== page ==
Friday, 27 April 2012


He was the first great film idol, the first great on-screen lover, the first great icon of movie sexuality. To women and men, he oozed a lithe, intense, smouldering eroticism.

The image of Rudolph Valentino on the Silver Screen, is powerful, compelling. He is the Romantic hero drawn from literature, by Emily and Charlotte Brontë and Jane Austen ; his image resonates with Heathcliff’s ruthless raw passion, Darcy’s refined elegance and Rochester’s dark determination to have his way -- their image draws us with their direct, uncompromising gaze. So does Rudolph Valentino. Valentino looks at the viewer from the screen; he demands that we look at him -- and we do!

He is triumphantly seductive; exotic, erotic. He changed, for ever the idea of America’s idea of the leading man; whether he is a Sheik, a pirate, a libertine, or a gigolo -- he is the dark figure of our erotic dreams. His Silver Screen image, evokes a magic, lacking in today’s stars of the screen.

Valentino gives mixed messages about women and sexuality. In the fantasy of the Silver Screen, “no” can, and does mean “yes”. He rapes by seduction, the woman is helpless in his arms; she cannot resist, him; his charisma, his allure.

And yet the image of Valentino on the screen, is slightly effeminate, a little bit camp; indeed much was said at the time, and still now, of his sexuality. But I think that the fact that he was attractive to women, says a lot about female desire; whether Valentino was gay or not, is not the issue here.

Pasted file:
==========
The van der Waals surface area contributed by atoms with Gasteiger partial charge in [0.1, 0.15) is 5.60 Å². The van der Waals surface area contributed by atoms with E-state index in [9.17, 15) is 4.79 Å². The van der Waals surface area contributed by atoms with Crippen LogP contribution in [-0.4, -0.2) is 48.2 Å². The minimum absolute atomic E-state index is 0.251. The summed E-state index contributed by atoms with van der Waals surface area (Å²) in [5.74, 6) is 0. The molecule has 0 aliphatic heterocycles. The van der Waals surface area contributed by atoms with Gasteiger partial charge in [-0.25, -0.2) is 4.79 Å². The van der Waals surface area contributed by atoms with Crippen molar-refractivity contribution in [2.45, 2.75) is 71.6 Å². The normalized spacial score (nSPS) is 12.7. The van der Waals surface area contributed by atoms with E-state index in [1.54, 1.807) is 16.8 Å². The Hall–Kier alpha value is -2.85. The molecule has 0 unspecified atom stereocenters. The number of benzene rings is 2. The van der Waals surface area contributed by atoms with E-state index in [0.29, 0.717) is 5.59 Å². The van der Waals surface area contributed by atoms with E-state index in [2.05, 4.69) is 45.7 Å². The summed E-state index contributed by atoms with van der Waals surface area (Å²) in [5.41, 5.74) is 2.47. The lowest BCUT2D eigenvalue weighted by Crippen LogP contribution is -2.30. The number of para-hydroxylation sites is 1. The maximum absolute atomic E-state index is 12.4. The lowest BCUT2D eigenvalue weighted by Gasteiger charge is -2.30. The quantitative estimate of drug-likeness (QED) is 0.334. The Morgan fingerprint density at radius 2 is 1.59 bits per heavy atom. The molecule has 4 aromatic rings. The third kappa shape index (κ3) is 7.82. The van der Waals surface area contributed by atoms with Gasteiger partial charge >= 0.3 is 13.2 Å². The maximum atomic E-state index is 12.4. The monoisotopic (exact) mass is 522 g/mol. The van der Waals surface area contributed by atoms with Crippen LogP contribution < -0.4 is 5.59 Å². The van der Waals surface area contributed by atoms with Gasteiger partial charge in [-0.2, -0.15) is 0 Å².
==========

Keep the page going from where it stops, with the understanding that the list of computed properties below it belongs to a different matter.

Perhaps his sex appeal, his allure, is in the way he makes love -- the romance and seduction, and ever so slightly brutal. He is in control of his woman, he knows which buttons to press. He is decisive, and takes what he wants; his lover trembles in his arms.

One reviewer remarked; “Ok, no one smokes a cigarette like Rudy, or smells a handkerchief like Rudy, or stares a sexy glare like Rudy!”

Valentino’s image is enduring, it lingers, long after the film is over.

In "The Sheik,” Lady Diana Mayo (Agnes Ayres) is admired for her independence, high spirit and modern ideas, but when she is kidnapped by an Arab sheik, Ahmed Ben Hassan (Rudolph Valentino), she finds herself falling under the spell of his exotic masculinity.

"The Sheik," was crucial to Valentino's career as the greatest male sex symbol of the time--but the film created a huge backlash among American men, who boycotted it and railed against the "effeminacy" of his screen image.

But his popularity, promoted by skilful press agents, soared among women, as he played the handsome, mysterious lover in romantic dramas such as The Four Horsemen of the Apocalypse. (1921), The Sheik (1921), Blood and Sand (1922), The Eagle (1925), and The Son of the Sheik (1926).

Valentino’s sudden death at age 31, from a ruptured ulcer, caused world wide hysteria among his female fans; there were suicides and riots, propelling him into icon status. Though his films are not so well known today, his name is still widely known.

Over the years, a "woman in black" carrying a red rose has come to mourn at Valentino's grave, usually on the anniversary of his death.

Here is Rudolph Valentino, in “The Four Horsemen of the Apocalypse.” 1921

Friday, 20 April 2012


I thought I would throw this open to you guys. It's a delicate subject -- I have a lot of ideas, but...

"I am so young. I feel terrible sometimes for enjoying the kind of stuff that I do. I have never had sex.